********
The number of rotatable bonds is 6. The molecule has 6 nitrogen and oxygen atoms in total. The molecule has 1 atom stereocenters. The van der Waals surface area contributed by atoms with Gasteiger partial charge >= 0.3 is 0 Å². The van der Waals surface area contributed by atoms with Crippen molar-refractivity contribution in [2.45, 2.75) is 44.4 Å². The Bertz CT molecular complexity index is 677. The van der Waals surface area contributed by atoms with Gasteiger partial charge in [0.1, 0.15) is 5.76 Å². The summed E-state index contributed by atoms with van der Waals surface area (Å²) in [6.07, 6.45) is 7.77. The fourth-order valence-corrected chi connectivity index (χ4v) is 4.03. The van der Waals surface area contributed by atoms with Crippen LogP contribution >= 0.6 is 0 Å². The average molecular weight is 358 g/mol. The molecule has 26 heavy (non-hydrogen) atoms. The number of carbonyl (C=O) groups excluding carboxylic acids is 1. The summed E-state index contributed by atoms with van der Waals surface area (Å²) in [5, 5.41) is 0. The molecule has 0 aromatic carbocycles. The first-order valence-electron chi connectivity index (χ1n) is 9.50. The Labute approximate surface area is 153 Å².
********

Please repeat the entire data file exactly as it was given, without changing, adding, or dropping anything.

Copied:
The number of rotatable bonds is 6. The molecule has 6 nitrogen and oxygen atoms in total. The molecule has 1 atom stereocenters. The van der Waals surface area contributed by atoms with Gasteiger partial charge >= 0.3 is 0 Å². The van der Waals surface area contributed by atoms with Crippen molar-refractivity contribution in [2.45, 2.75) is 44.4 Å². The Bertz CT molecular complexity index is 677. The van der Waals surface area contributed by atoms with Gasteiger partial charge in [0.1, 0.15) is 5.76 Å². The summed E-state index contributed by atoms with van der Waals surface area (Å²) in [6.07, 6.45) is 7.77. The fourth-order valence-corrected chi connectivity index (χ4v) is 4.03. The van der Waals surface area contributed by atoms with Crippen LogP contribution >= 0.6 is 0 Å². The average molecular weight is 358 g/mol. The molecule has 26 heavy (non-hydrogen) atoms. The number of carbonyl (C=O) groups excluding carboxylic acids is 1. The summed E-state index contributed by atoms with van der Waals surface area (Å²) in [5, 5.41) is 0. The molecule has 0 aromatic carbocycles. The first-order valence-electron chi connectivity index (χ1n) is 9.50. The Labute approximate surface area is 153 Å².